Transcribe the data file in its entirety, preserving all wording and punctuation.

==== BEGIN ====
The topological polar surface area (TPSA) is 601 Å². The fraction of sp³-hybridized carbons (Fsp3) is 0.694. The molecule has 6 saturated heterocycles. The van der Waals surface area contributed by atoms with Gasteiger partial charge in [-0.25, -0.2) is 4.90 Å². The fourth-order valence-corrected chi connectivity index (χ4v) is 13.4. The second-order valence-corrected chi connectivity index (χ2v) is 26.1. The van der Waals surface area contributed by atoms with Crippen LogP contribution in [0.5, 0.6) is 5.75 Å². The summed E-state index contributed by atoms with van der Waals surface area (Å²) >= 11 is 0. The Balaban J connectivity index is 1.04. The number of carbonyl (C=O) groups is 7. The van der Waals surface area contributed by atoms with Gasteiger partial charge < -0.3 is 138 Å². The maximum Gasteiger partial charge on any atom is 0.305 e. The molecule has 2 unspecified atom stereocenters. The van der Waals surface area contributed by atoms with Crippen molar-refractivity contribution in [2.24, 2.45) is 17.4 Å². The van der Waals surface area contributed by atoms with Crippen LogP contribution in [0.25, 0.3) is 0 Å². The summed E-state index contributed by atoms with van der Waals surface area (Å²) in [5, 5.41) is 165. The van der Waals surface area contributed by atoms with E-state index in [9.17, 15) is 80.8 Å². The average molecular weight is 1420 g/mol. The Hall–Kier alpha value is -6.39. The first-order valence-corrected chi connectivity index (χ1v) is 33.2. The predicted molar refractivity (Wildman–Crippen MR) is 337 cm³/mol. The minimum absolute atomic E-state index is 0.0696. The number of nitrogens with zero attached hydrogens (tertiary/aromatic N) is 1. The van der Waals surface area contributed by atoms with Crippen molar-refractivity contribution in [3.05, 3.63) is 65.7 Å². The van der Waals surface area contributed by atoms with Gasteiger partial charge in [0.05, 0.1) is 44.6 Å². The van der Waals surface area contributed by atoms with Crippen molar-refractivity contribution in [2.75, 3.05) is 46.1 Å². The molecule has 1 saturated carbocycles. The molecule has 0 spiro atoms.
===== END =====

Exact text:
The topological polar surface area (TPSA) is 601 Å². The fraction of sp³-hybridized carbons (Fsp3) is 0.694. The molecule has 6 saturated heterocycles. The van der Waals surface area contributed by atoms with Gasteiger partial charge in [-0.25, -0.2) is 4.90 Å². The fourth-order valence-corrected chi connectivity index (χ4v) is 13.4. The second-order valence-corrected chi connectivity index (χ2v) is 26.1. The van der Waals surface area contributed by atoms with Crippen LogP contribution in [0.5, 0.6) is 5.75 Å². The summed E-state index contributed by atoms with van der Waals surface area (Å²) >= 11 is 0. The Balaban J connectivity index is 1.04. The number of carbonyl (C=O) groups is 7. The van der Waals surface area contributed by atoms with Gasteiger partial charge < -0.3 is 138 Å². The maximum Gasteiger partial charge on any atom is 0.305 e. The molecule has 2 unspecified atom stereocenters. The van der Waals surface area contributed by atoms with Crippen molar-refractivity contribution in [2.24, 2.45) is 17.4 Å². The van der Waals surface area contributed by atoms with Crippen LogP contribution in [0.25, 0.3) is 0 Å². The summed E-state index contributed by atoms with van der Waals surface area (Å²) in [5, 5.41) is 165. The van der Waals surface area contributed by atoms with E-state index in [9.17, 15) is 80.8 Å². The average molecular weight is 1420 g/mol. The Hall–Kier alpha value is -6.39. The first-order valence-corrected chi connectivity index (χ1v) is 33.2. The predicted molar refractivity (Wildman–Crippen MR) is 337 cm³/mol. The minimum absolute atomic E-state index is 0.0696. The number of nitrogens with zero attached hydrogens (tertiary/aromatic N) is 1. The van der Waals surface area contributed by atoms with Crippen molar-refractivity contribution in [3.05, 3.63) is 65.7 Å². The van der Waals surface area contributed by atoms with Gasteiger partial charge in [0.05, 0.1) is 44.6 Å². The van der Waals surface area contributed by atoms with Crippen molar-refractivity contribution in [2.75, 3.05) is 46.1 Å². The molecule has 1 saturated carbocycles. The molecule has 0 spiro atoms.